The U.S. Tax Court has held that a commercial airline pilot stationed in South Korea failed both the “tax home” and the “bona fide residence” tests that determine whether a taxpayer qualifies for the foreign earned income exclusion.
The pilot flew airplanes for Korean Air Lines (KAL) in 2011 and 2012. KAL considered him to be stationed in Incheon, Korea, which meant that Incheon was the airport he most frequently operated from. (more…)
The U.S. District Court for the Eastern District of Pennsylvania denied summary judgment to both the IRS and a taxpayer with regard to his Swiss bank account. In the case, the IRS slapped the maximum penalty on the taxpayer for willfully failing to file a Report of Foreign Bank and Financial Accounts (FBAR).
The Court concluded that whether the taxpayer willfully failed to submit an accurate FBAR was an inherently factual question and that genuine disputes existed as to what the taxpayer knew about his reporting requirements and when he knew it.
The Organization for Economic Co-operation and Development (OECD) released the key document that forms the basis of the peer review of the base erosion and profit shifting (BEPS) minimum standard on preventing inappropriate treaty shopping.
The Tax Court ruled that certain payments received by a U.S. citizen working abroad from a foreign taxing authority were in fact refunds under the Internal Revenue Code.
Facts of the case
A U.S. citizen worked for the London office of Goldman Sachs and received employee compensation from which United Kingdom income tax was withheld. The taxpayer filed both U.S. and UK income tax returns for each year at issue. On a timely filed U.S. return for each year, she claimed a foreign tax credit in an amount equivalent to the UK tax withheld by her employer.
The Congressional Budget Office (CBO) updated its report comparing the corporate income tax rates of the U.S. and other G20 countries.
The report examines not only the statutory top rates, of which the U.S. has the highest, but also provides information on the average and effective corporate tax rates, including insight as to how certain corporate decision-making is influenced by each. (more…)
The IRS Large Business and International (LB&I) division has released its widely anticipated new audit strategy known as “campaigns.”
The LB&I is moving toward issue-based examinations. “This approach makes use of IRS knowledge and deploys the right resources to address those issues,” the IRS stated.
In a further indication of the IRS’s continued focus on international tax issues, the tax agency updated an International Practice Unit (IPU) summarizing the calculation and recapture of foreign and domestic losses and their impact on the foreign tax credit.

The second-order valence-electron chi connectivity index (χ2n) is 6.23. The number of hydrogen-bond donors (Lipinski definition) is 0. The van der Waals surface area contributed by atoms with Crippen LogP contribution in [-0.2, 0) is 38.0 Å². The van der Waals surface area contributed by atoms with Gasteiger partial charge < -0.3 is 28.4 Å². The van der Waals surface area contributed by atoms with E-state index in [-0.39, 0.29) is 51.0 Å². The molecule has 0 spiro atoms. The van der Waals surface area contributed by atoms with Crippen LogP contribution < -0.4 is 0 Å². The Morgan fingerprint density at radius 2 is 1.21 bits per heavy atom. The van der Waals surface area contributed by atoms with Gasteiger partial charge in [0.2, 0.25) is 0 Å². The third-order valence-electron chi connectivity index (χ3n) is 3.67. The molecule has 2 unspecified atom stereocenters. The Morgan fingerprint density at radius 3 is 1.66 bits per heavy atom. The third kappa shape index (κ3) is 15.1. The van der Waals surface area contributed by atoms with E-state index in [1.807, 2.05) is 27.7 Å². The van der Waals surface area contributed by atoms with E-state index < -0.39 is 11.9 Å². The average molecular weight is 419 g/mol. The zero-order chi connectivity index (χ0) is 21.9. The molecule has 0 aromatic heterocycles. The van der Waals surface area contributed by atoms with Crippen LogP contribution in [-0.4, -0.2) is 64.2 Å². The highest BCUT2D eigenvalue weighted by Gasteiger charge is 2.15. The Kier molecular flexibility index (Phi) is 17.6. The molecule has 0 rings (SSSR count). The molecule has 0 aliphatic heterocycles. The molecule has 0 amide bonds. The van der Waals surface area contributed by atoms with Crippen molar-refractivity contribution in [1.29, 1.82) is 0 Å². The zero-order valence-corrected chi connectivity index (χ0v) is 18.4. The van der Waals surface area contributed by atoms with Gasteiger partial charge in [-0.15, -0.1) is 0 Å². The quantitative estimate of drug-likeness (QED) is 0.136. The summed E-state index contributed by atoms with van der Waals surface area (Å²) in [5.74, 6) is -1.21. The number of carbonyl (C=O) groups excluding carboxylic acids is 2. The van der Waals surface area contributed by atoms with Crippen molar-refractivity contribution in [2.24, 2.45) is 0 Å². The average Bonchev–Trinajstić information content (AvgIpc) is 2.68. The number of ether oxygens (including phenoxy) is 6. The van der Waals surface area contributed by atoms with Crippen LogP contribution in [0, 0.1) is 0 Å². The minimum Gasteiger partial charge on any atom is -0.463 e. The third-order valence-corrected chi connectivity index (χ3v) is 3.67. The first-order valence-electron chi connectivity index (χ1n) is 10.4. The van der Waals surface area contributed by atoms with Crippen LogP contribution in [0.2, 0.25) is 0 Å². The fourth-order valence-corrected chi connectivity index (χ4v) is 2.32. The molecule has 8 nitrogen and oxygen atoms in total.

President-elect Donald Trump’s election win moves Apple, Pfizer, Microsoft and other big U.S. corporations much closer than they have been in years to winning a big tax break on approximately $2.6 trillion in foreign profits.
This article explains the mechanics of taxing foreign-source income, the 2004 repatriation holiday, proposals for another holiday, and the prospects of enacting a repatriation holiday under the Republican-controlled government.
U.S. corporations are taxed on a worldwide basis, meaning that they’re generally taxed on income that’s earned within and outside of the U.S. subject to certain exceptions; income earned outside the U.S. isn’t subject to U.S. tax until it’s brought back to the United States — in other words, until it’s repatriated. At that point, it’s included in the corporation’s gross income. To mitigate double taxation, U.S. corporations may elect to either deduct or claim a foreign tax credit for the foreign income taxes that were paid or accrued on the foreign earnings.
Most developed countries, on the other hand, have adopted a territorial tax system. Such countries generally only tax income derived from sources within their borders. (more…)
The IRS said it plans to modify the regs relating to certain triangular reorganizations involving foreign corporations.
Specifically, in Notice 2016-73, the tax agency announced it will alter the rules affecting the treatment of property used to acquire parent stock or securities in triangular reorganizations involving one or more foreign corporations, as well as describe the consequences to persons that receive parent stock or securities in those reorganizations. (more…)